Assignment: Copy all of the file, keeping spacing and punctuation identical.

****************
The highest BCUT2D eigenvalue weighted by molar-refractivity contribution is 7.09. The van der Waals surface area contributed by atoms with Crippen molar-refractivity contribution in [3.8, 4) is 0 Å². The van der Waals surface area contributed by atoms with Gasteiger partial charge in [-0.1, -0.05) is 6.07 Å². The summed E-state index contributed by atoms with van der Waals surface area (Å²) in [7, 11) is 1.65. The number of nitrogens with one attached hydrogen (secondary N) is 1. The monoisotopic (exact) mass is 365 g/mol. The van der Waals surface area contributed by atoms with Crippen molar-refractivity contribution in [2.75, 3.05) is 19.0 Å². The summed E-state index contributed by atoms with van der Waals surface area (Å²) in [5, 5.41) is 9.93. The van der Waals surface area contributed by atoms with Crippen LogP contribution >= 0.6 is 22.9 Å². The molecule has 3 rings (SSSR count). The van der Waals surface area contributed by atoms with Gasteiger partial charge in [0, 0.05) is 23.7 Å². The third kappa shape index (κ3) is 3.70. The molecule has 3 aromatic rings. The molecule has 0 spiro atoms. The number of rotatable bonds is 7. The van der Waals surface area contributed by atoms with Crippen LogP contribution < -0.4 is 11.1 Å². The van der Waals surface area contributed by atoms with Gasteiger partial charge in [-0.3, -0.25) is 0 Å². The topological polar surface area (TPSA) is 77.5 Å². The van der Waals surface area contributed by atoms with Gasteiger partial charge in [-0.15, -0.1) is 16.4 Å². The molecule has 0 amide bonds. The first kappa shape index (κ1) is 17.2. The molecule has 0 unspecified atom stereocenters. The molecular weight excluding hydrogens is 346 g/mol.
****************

The highest BCUT2D eigenvalue weighted by molar-refractivity contribution is 7.09. The van der Waals surface area contributed by atoms with Crippen molar-refractivity contribution in [3.8, 4) is 0 Å². The van der Waals surface area contributed by atoms with Gasteiger partial charge in [-0.1, -0.05) is 6.07 Å². The summed E-state index contributed by atoms with van der Waals surface area (Å²) in [7, 11) is 1.65. The number of nitrogens with one attached hydrogen (secondary N) is 1. The monoisotopic (exact) mass is 365 g/mol. The van der Waals surface area contributed by atoms with Crippen molar-refractivity contribution in [2.75, 3.05) is 19.0 Å². The summed E-state index contributed by atoms with van der Waals surface area (Å²) in [5, 5.41) is 9.93. The van der Waals surface area contributed by atoms with Crippen LogP contribution >= 0.6 is 22.9 Å². The molecule has 3 rings (SSSR count). The van der Waals surface area contributed by atoms with Gasteiger partial charge in [0, 0.05) is 23.7 Å². The third kappa shape index (κ3) is 3.70. The molecule has 3 aromatic rings. The molecule has 0 spiro atoms. The number of rotatable bonds is 7. The van der Waals surface area contributed by atoms with Crippen LogP contribution < -0.4 is 11.1 Å². The van der Waals surface area contributed by atoms with Gasteiger partial charge in [-0.3, -0.25) is 0 Å². The topological polar surface area (TPSA) is 77.5 Å². The van der Waals surface area contributed by atoms with Gasteiger partial charge in [-0.15, -0.1) is 16.4 Å². The molecule has 0 amide bonds. The first kappa shape index (κ1) is 17.2. The molecule has 0 unspecified atom stereocenters. The molecular weight excluding hydrogens is 346 g/mol.